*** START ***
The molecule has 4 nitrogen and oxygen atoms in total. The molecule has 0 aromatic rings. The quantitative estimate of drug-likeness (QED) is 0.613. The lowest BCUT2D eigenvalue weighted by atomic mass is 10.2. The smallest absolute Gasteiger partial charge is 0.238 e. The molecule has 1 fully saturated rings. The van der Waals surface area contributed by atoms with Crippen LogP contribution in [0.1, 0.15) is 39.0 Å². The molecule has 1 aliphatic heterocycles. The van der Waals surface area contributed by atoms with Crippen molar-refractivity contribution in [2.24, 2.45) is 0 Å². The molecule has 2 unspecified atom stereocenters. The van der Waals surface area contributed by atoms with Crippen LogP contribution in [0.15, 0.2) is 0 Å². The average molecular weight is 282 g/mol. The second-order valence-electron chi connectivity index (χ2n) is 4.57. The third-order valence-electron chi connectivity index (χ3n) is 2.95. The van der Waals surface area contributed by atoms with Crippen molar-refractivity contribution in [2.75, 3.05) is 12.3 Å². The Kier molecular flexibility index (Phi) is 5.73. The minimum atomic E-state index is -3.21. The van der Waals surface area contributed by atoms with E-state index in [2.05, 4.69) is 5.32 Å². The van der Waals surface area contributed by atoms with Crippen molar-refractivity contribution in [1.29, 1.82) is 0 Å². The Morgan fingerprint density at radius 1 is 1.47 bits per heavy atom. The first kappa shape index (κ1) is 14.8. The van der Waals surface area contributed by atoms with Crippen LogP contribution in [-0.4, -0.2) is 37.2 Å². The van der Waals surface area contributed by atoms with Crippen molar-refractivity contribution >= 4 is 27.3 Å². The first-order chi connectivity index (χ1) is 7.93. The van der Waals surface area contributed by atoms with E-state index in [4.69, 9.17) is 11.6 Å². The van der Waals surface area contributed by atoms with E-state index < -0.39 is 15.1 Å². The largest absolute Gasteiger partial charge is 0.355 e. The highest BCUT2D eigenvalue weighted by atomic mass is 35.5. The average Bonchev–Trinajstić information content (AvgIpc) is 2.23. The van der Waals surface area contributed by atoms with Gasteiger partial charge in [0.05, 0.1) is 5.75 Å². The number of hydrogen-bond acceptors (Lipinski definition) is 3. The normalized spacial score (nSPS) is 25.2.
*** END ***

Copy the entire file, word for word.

The molecule has 4 nitrogen and oxygen atoms in total. The molecule has 0 aromatic rings. The quantitative estimate of drug-likeness (QED) is 0.613. The lowest BCUT2D eigenvalue weighted by atomic mass is 10.2. The smallest absolute Gasteiger partial charge is 0.238 e. The molecule has 1 fully saturated rings. The van der Waals surface area contributed by atoms with Crippen LogP contribution in [0.1, 0.15) is 39.0 Å². The molecule has 1 aliphatic heterocycles. The van der Waals surface area contributed by atoms with Crippen molar-refractivity contribution in [2.24, 2.45) is 0 Å². The molecule has 2 unspecified atom stereocenters. The van der Waals surface area contributed by atoms with Crippen LogP contribution in [0.15, 0.2) is 0 Å². The average molecular weight is 282 g/mol. The second-order valence-electron chi connectivity index (χ2n) is 4.57. The third-order valence-electron chi connectivity index (χ3n) is 2.95. The van der Waals surface area contributed by atoms with Crippen molar-refractivity contribution in [2.75, 3.05) is 12.3 Å². The Kier molecular flexibility index (Phi) is 5.73. The minimum atomic E-state index is -3.21. The van der Waals surface area contributed by atoms with E-state index in [2.05, 4.69) is 5.32 Å². The van der Waals surface area contributed by atoms with Crippen molar-refractivity contribution in [1.29, 1.82) is 0 Å². The Morgan fingerprint density at radius 1 is 1.47 bits per heavy atom. The first kappa shape index (κ1) is 14.8. The van der Waals surface area contributed by atoms with Crippen LogP contribution in [-0.4, -0.2) is 37.2 Å². The van der Waals surface area contributed by atoms with Crippen molar-refractivity contribution >= 4 is 27.3 Å². The first-order chi connectivity index (χ1) is 7.93. The van der Waals surface area contributed by atoms with E-state index in [4.69, 9.17) is 11.6 Å². The van der Waals surface area contributed by atoms with E-state index < -0.39 is 15.1 Å². The largest absolute Gasteiger partial charge is 0.355 e. The highest BCUT2D eigenvalue weighted by atomic mass is 35.5. The average Bonchev–Trinajstić information content (AvgIpc) is 2.23. The van der Waals surface area contributed by atoms with Gasteiger partial charge in [0.05, 0.1) is 5.75 Å². The number of hydrogen-bond acceptors (Lipinski definition) is 3. The normalized spacial score (nSPS) is 25.2.